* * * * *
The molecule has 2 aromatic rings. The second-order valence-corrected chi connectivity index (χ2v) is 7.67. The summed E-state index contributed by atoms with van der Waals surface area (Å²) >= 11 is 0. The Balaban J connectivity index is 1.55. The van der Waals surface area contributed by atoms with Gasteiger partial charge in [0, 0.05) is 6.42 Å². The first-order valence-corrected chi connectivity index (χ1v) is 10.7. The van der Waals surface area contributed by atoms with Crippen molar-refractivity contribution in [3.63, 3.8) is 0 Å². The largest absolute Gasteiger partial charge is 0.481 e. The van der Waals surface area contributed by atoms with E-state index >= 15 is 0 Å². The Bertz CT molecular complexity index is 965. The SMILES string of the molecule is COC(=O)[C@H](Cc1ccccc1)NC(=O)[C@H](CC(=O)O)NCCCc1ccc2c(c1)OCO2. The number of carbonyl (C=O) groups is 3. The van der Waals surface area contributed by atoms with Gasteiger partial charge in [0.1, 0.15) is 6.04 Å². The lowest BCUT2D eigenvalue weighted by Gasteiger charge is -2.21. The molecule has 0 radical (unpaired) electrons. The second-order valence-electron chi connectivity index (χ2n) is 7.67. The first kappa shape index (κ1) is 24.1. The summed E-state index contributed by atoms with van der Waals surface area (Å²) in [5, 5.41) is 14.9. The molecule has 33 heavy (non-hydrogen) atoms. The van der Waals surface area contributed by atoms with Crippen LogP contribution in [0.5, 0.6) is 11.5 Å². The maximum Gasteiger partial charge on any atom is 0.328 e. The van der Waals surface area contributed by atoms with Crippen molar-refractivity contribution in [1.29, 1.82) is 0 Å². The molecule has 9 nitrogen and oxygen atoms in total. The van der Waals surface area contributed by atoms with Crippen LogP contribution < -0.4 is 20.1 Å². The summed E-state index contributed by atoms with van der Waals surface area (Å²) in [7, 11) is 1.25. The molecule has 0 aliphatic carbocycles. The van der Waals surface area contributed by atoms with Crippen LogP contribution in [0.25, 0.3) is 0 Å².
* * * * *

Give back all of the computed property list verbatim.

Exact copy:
The molecule has 2 aromatic rings. The second-order valence-corrected chi connectivity index (χ2v) is 7.67. The summed E-state index contributed by atoms with van der Waals surface area (Å²) >= 11 is 0. The Balaban J connectivity index is 1.55. The van der Waals surface area contributed by atoms with Gasteiger partial charge in [0, 0.05) is 6.42 Å². The first-order valence-corrected chi connectivity index (χ1v) is 10.7. The van der Waals surface area contributed by atoms with Crippen molar-refractivity contribution in [3.63, 3.8) is 0 Å². The largest absolute Gasteiger partial charge is 0.481 e. The van der Waals surface area contributed by atoms with E-state index >= 15 is 0 Å². The Bertz CT molecular complexity index is 965. The SMILES string of the molecule is COC(=O)[C@H](Cc1ccccc1)NC(=O)[C@H](CC(=O)O)NCCCc1ccc2c(c1)OCO2. The number of carbonyl (C=O) groups is 3. The van der Waals surface area contributed by atoms with Gasteiger partial charge in [0.1, 0.15) is 6.04 Å². The lowest BCUT2D eigenvalue weighted by Gasteiger charge is -2.21. The molecule has 0 radical (unpaired) electrons. The second-order valence-electron chi connectivity index (χ2n) is 7.67. The first kappa shape index (κ1) is 24.1. The summed E-state index contributed by atoms with van der Waals surface area (Å²) in [5, 5.41) is 14.9. The molecule has 33 heavy (non-hydrogen) atoms. The van der Waals surface area contributed by atoms with Crippen LogP contribution in [0.5, 0.6) is 11.5 Å². The maximum Gasteiger partial charge on any atom is 0.328 e. The van der Waals surface area contributed by atoms with Crippen molar-refractivity contribution in [1.29, 1.82) is 0 Å². The molecule has 9 nitrogen and oxygen atoms in total. The van der Waals surface area contributed by atoms with Crippen LogP contribution < -0.4 is 20.1 Å². The summed E-state index contributed by atoms with van der Waals surface area (Å²) in [7, 11) is 1.25. The molecule has 0 aliphatic carbocycles. The van der Waals surface area contributed by atoms with Crippen LogP contribution in [0.25, 0.3) is 0 Å².